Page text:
The Gist:  The Tolven Platform provides a robust foundation that is readily extensible, and selecting Tolven allowed the Roberts-Hoffman team to focus on end-user functions and implementation resulting in accelerated product delivery.

The numbers tell the story.  A team of 5 successfully builds and implements an inpatient EHR – from zero to Meaningful Use in under two years.  Oh, and, we did it for under $1 million.

Food for Thought:  Participating as early-adopters in an open source project requires investment.

If you are considering participation in an open source project to extend and create something new and exciting, prepare yourself to invest both the time and dollars to make it work.  The Roberts-Hoffman team faced challenges and needed assistance.  Unfortunately, the community support was not able to keep pace with our requirements.  In order to overcome this impediment, we contracted to purchase special attention from Tolven, which we used for design, co-development, optimization, and more.  This expenditure was valuable for two reasons.  First, direct mentoring for our team helped maintain project momentum at a critical time.  Second, interaction with Tolven engineers augmented the skills of our core team and increased effective production.

2.  Clinical datastore:  configuration without compromise

Railroad Watch Mechanism

Roberts-Hoffman believes that patient care should direct the information workflow, not the other way around.  Consequently, the workflows needed for optimum data quality and user satisfaction are as diverse as the people and care settings they serve.  This reality demands systems that are capable of better data dexterity than the heavy-footed database of yesterday.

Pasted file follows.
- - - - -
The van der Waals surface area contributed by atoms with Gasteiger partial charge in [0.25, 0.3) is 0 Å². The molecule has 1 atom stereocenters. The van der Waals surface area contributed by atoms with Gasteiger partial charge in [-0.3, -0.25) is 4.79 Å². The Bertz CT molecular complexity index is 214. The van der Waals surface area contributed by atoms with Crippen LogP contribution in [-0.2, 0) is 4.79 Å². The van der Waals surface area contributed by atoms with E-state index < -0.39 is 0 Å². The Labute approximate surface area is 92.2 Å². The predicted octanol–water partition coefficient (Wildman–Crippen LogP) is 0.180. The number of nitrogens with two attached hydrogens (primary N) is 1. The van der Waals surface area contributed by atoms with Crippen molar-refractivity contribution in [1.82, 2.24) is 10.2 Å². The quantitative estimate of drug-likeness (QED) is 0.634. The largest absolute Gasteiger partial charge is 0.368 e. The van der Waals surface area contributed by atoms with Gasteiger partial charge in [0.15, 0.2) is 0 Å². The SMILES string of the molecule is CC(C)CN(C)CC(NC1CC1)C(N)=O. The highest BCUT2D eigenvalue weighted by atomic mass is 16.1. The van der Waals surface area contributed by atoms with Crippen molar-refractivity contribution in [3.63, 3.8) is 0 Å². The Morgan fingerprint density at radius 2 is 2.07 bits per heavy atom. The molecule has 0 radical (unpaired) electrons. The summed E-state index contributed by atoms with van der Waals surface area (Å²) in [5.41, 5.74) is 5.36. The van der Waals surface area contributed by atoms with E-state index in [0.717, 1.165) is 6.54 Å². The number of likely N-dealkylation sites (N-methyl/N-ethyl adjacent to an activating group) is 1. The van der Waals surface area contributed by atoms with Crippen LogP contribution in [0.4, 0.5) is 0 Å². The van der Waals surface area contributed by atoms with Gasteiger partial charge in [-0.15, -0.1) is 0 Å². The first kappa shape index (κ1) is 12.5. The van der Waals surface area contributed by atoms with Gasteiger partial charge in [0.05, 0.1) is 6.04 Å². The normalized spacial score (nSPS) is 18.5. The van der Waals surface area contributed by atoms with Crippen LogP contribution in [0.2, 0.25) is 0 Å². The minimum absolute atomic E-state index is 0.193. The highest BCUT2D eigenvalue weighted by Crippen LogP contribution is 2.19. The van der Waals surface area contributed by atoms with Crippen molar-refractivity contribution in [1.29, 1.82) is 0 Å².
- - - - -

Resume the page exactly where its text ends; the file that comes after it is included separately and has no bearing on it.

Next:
Having witnessed the disproportionate complexity that resulted from simple customizations in a proprietary EHR system, the Roberts-Hoffman team was shopping for a smarter solution.  We saw too many examples of customized entry forms that dumped data into an isolated SQL table, without reintegrating to the patient’s core chart.  This form of configurability may provide the data capture function, but ultimately undermines the correctness of the data stored elsewhere.

Enter the Tolven NoSQL Data Model.  Tolven’s Templated Reference Information Model (TRIM, based on the HL7 RIM) makes up the core of document storage.  The RIM-based format supports all relevant clinical data – and then some, while providing mechanisms for coded and discrete data elements in every clinical event.  In addition to TRIM, the Tolven datastore can also be made to consume raw HL7, CCD, CCDA, or any other format you require.  Beyond this, Tolven created a meta-data defined index layer that facilitates a consolidated and correct set of attributes for each defined clinical event.